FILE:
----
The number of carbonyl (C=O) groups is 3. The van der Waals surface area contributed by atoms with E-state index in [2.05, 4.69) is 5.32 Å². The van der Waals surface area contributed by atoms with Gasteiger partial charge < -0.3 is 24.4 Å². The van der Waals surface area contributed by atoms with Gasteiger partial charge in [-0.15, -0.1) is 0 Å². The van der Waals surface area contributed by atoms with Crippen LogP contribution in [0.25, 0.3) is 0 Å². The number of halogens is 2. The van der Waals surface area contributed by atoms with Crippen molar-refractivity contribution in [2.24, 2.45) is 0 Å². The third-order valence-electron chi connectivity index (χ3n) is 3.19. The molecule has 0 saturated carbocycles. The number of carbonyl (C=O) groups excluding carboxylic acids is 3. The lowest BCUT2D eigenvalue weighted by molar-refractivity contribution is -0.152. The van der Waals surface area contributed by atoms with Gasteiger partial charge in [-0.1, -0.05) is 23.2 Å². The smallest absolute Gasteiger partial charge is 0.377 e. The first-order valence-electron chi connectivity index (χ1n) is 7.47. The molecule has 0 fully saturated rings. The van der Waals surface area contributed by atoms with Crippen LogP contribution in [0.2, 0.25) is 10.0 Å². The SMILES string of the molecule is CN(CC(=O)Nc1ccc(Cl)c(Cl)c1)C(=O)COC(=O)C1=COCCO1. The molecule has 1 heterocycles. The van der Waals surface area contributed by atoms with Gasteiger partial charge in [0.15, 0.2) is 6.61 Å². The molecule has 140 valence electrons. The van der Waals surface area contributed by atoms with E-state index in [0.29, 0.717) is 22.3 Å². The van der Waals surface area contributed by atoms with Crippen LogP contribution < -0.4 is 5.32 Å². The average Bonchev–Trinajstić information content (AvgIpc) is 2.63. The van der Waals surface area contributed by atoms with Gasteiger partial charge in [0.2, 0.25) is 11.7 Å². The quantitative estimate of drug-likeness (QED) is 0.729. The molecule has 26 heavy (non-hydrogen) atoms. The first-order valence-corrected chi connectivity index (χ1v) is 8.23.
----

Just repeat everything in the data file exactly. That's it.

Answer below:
The number of carbonyl (C=O) groups is 3. The van der Waals surface area contributed by atoms with E-state index in [2.05, 4.69) is 5.32 Å². The van der Waals surface area contributed by atoms with Gasteiger partial charge < -0.3 is 24.4 Å². The van der Waals surface area contributed by atoms with Gasteiger partial charge in [-0.15, -0.1) is 0 Å². The van der Waals surface area contributed by atoms with Crippen LogP contribution in [0.25, 0.3) is 0 Å². The number of halogens is 2. The van der Waals surface area contributed by atoms with Crippen molar-refractivity contribution in [2.24, 2.45) is 0 Å². The third-order valence-electron chi connectivity index (χ3n) is 3.19. The molecule has 0 saturated carbocycles. The number of carbonyl (C=O) groups excluding carboxylic acids is 3. The lowest BCUT2D eigenvalue weighted by molar-refractivity contribution is -0.152. The van der Waals surface area contributed by atoms with Gasteiger partial charge in [-0.1, -0.05) is 23.2 Å². The smallest absolute Gasteiger partial charge is 0.377 e. The first-order valence-electron chi connectivity index (χ1n) is 7.47. The molecule has 0 fully saturated rings. The van der Waals surface area contributed by atoms with Crippen LogP contribution in [0.2, 0.25) is 10.0 Å². The SMILES string of the molecule is CN(CC(=O)Nc1ccc(Cl)c(Cl)c1)C(=O)COC(=O)C1=COCCO1. The molecule has 1 heterocycles. The van der Waals surface area contributed by atoms with Gasteiger partial charge in [0.15, 0.2) is 6.61 Å². The molecule has 140 valence electrons. The van der Waals surface area contributed by atoms with E-state index in [0.29, 0.717) is 22.3 Å². The van der Waals surface area contributed by atoms with Crippen LogP contribution < -0.4 is 5.32 Å². The average Bonchev–Trinajstić information content (AvgIpc) is 2.63. The van der Waals surface area contributed by atoms with Gasteiger partial charge in [0.2, 0.25) is 11.7 Å². The quantitative estimate of drug-likeness (QED) is 0.729. The molecule has 26 heavy (non-hydrogen) atoms. The first-order valence-corrected chi connectivity index (χ1v) is 8.23.